Yangon weekend pa y celebrates wildlife ban
THE weekend rocked in Maha Bandoola Park in downtown Yangon as environment advocates and people from all walks of life celebrated the latest decision of the government for an immediate ban on wildlife sales in Yangon in the latest edition of the Voices for Wildlife Festival.
Yangon is notorious for its illegal wildlife and wildlife-parts trade in the region and the regional government’s decision to enforce a blanket ban on the trade in September was seen as a breakthrough in the global fight against the illicit trade.
The ban, which is being implemented in cooperation with local and international conservation groups, made Yangon the first major city in Southeast Asia to move towards becoming free of the illegal wildlife trade.
“We congratulate the Regional Government of Yangon on taking this step to end this crime across the region and will continue working closely with the national, regional and state governments to support the roll out of this ban nationwide,” said Christy Williams, Country Director, WWF Myanmar.
The British Embassy which was a partner in the Voices for Wildlife Festival, hailed the decision of the regional government to take a bold step in protecting wildlife in the country.
“This announcement shows the Yangon Government’s commitment to end the illegal sale of wildlife. I hope that other regions can follow Yangon’s lead,” said David Hall, Charge D’Affaires at the British Embassy. “Myanmar, with its abundant and diverse wildlife, is particularly vulnerable to this horrific trade. We must all work together to tackle it.”
The fun in Maha Bandoola started early as people were treated to the three giant elephant, pangolin, and tiger sculptures covered in more than 27,600 pieces of Myanmar traditional gold leaf, which were created by street artist Arker Kyaw in collaboration with bamboo sculptor U Myint.
U Phyo Khin, who was passing by Maha Bandoola after collecting his two children from a nearby school, had his hands full explaining to his kids the artworks.
“This is good way for our children to learn about the different animals found in our country,” he said. “I hope they would teach the children in school how to conserve the animals and their importance in our lives.”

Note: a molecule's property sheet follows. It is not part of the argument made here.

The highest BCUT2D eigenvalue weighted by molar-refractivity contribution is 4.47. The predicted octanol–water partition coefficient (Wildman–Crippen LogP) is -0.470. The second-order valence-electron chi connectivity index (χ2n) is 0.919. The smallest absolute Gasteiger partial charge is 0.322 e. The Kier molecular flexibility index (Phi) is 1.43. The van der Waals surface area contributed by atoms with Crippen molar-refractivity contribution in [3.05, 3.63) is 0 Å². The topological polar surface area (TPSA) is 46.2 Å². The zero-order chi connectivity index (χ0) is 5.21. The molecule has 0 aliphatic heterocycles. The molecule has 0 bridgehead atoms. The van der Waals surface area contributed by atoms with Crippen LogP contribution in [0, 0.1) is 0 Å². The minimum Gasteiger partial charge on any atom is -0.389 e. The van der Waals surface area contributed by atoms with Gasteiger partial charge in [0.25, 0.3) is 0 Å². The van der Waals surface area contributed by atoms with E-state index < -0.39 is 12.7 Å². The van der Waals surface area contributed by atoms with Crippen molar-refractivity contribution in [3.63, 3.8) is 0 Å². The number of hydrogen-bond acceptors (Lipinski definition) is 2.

U Kyaw Thein, a vendor selling fried snacks, said the festival is a good way to teach the children to take care of the forests.
“Without the forests we will die,” he said. “We will lose many of our animals if we continue to destroy our forests.”
Street artist Arker Kyaw, who has been very active in environment conservation advocacy, underscored the importance of protecting the country’s forests and wildlife.
“Our wildlife is our true wealth, more precious than gold and it is the responsibility of us all to protect this wealth, our natural heritage, for future generations,” he said.
During last year’s Voices for Wildlife Festival, Arker Kyaw brought the “We Love Elephants” installation to life, a creation featuring seven supersized papier-mâché elephant sculptures. The biggest one, standing at 5.6m high, 5.8m long and 2.15m wide, was recognised as the “largest supported papier-mâché sculpture in the world” by the Guinness World Records in August.
Friday’s event also saw several photo booths, which featured different animals where children and their parents or friends can have their photos taken.
Throughout the day, visitors painted and played in the mixed media art zone, bought wildlife-friendly crafts and souvenirs for sale, enjoyed plastic-free snacks, and went up close with tigers through an immersive virtual reality experience.
There was also premiere screening of ZarchiDamloup’s short film “Bo Bo and Mo Mo”, which portrays the love between a boy name Bo Bo and a young elephant, and the Voices for Wildlife music video.
The event was capped with singing and dance performaces by various artists who have been strong advocates of environment conservation.
Ko Nyi Phyae, who was enjoying the music at the festival along with his three other friends, admitted he and his friends just happen to pass by the park but they decided to stay on and watch the performances.
“It’s good we decided to hang around,” he said. “But it was really fun and informative too. We didn’t even know that there was a wildlife trade ban in the city. But we are glad they are implementing the ban because our tigers and elephants are already disappearing.
Since 1994, the sale of protected wildlife products was been declared illegal throughout the country, but enforcement was weak and Yangon became a major hub of the illicit activity.
The Ministry of Resources and Environmental Conservation amended The Protection of Wildlife and Conservation of Natural Areas Law 1994, imposing tougher penalties for violators.
Under the amended law, those caught commercially breeding protected wildlife faced punishment of up to three years imprisonment and or a fine of up to K500,000 (US$320), while those caught for hunting, selling, possessing, carrying or transferring protected endangered wildlife or their parts face up to five years imprisonment and or a fine of K1 million.
The killing, hunting, hurting, collecting, selling, possession without approval, carrying or transferring of protected endangered spieces of wildlife under total protection or under protection and control against international trade or their parts or derivative materials is punishable by up to 10 years imprisonment.
But the problem of the country goes beyond wildlife poaching.
Myanmar also has one of the highest rates of deforestation in the world. The United Nations Food and Agriculture Organisation estimated that between 1990 and 2010, the country lost 19 percent or about 7.44 million hectares of forest cover.
The government is set to come up within the year a national strategy to stem forest degradation as part of the country’s efforts to mitigate the effects of climate change. – With San Lin Tun